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Repurposing White Clothes


Besides the fact that repurposing your clothes is environmentally friendly, it's also satisfying of creating something you love to wear. I usually place them into a "painting" pile. I have always been environmentally friendly conscious but lately my pile has been increasing. I have patched the stain before and I even allow my kiddos to use the fabric to make "art" (if you can call it that, it's a nice way of calling it as they shred the fabric with scissors and make a mess). I usually get small stains on my WHITE clothes and it really bothers me because: 1) it's super noticeable. 2) I can't even say "Oh, I have kids" because my little one would probably catch me in that lie. 3) I should've known better and should've wore an apron. I do most of the time and even if I did I'm sure it would've landed somewhere outside of the apron.


**This post may contain affiliate links, this helps supports the artist, the prices of the product are the same. View my front page, www.jazzyscreation.com for the full list of partnerships**


Materials:

- Artesprix black pen marker

-Copy Paper (printing regular paper)

-Artesprix acrylic paint

-Heat Tape (available on artesprix)

-Productive Project Mat (available on artesprix)

-Iron (Cricut or genetic brand at Amazon)

-Protective heat paper (available on artesprix)



Anyways, I decided I would create a pattern to cover the stain and include it as part of the artwork. I used artesprix black "fine" point marker and drew my kiddos (my daughter and two pups). Then I trace what I drew onto another piece of paper (to keep it consistent). So I drew a pattern, so 3 of the same drawings. I have found that you can reuse the paper with the art work, but the more you use the same artwork ( one drawing) so ironing the same art pieces but onto a different spot, the lighter it gets. Basically heat transfers the ink onto the fabric. So the artwork gets lighter and so does the transfer. Easier to make three of each (as shown in the first picture). Then use heat tape to place the artwork down and won't move when you add heat. There is also protective heat paper that goes on top of the artwork to product the shirt from discoloring. I don't use it (honestly because it's an additional step) and this shirt will end up being a paint shirt, but recommend it if you are making a gift.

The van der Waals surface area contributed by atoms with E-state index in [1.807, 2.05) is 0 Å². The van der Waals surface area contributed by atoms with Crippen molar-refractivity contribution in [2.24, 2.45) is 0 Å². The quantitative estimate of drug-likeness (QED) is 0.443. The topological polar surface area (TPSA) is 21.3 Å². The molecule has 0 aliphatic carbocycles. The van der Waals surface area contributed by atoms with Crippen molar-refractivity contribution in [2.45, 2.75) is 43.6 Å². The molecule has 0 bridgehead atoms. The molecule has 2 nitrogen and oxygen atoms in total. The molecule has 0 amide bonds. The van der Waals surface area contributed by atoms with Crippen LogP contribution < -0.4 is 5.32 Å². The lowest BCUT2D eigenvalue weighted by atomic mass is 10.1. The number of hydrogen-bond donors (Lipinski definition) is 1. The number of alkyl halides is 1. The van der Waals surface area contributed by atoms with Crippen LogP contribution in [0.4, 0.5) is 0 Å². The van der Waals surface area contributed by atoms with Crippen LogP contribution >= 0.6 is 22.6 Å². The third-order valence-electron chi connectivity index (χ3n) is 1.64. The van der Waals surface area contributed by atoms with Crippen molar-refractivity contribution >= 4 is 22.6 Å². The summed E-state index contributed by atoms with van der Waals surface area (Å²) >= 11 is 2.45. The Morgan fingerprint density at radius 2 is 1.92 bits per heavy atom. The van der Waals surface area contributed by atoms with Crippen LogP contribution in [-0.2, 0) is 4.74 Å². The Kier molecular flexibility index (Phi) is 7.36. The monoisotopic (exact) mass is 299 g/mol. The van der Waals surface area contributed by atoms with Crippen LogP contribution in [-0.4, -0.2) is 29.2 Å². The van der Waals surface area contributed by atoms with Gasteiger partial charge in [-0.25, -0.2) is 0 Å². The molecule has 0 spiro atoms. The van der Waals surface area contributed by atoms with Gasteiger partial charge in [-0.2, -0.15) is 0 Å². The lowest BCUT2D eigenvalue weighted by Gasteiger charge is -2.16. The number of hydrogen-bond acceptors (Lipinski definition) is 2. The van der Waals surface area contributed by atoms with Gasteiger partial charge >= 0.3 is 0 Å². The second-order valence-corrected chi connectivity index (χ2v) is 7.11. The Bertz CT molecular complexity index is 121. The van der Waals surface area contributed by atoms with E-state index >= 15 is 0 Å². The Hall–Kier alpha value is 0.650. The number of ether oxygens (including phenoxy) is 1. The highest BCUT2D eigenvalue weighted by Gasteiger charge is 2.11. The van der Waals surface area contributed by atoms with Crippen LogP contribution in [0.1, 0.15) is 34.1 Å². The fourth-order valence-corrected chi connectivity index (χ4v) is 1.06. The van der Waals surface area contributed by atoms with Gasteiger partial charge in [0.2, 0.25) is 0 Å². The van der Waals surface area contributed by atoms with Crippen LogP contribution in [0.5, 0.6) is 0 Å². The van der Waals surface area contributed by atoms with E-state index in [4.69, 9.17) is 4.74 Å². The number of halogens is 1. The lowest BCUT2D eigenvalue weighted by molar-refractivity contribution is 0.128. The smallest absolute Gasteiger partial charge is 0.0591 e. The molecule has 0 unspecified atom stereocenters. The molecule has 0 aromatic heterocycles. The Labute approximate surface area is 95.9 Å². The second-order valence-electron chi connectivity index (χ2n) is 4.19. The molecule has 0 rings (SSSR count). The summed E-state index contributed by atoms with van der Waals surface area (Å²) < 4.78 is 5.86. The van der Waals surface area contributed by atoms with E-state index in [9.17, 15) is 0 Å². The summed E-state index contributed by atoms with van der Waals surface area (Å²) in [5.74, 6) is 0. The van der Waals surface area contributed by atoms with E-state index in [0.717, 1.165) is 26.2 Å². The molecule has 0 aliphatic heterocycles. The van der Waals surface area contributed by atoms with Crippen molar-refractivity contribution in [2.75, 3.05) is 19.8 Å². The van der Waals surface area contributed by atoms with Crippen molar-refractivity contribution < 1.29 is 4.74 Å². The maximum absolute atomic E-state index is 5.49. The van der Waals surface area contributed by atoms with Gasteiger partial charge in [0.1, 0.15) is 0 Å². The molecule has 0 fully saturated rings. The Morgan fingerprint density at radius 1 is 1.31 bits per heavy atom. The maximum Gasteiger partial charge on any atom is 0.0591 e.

Step-by-Step Tutorial:

1. Draw out your design in sublimation marker and/or paint it. I used both. I did two separate art designs in two separate copy-paper.

2. Cutout the paper and place the paper facing down. Use heat tape to hold your art design in place. I did this in two steps, but I'm sure you can draw ( with your sublimation black marker) on your the sublimation paint. I ironed the paint copy paper first (medium heat temperature for 2-3 minutes. This will depend on your iron) face down. Check the edge to make sure the ink transferred. Then remove the paint copy paper and repeat the steps for the line-art copy paper.

3. Cut out the line-art copy paper, place the line-art copy paper facing down (so the ink on the shirt), use heat tape to keep it in place, then iron it on. Check the edge to make sure the ink transferred before removing the entire line-art copy paper.

5. I used the same paint copy paper and line-art copy paper from the shirt to transfer it onto a bag. So I was able to iron the same art copy paper twice because the paint comes out very vibrant!



The concept is to upcycle your clothing into something you are going to love!

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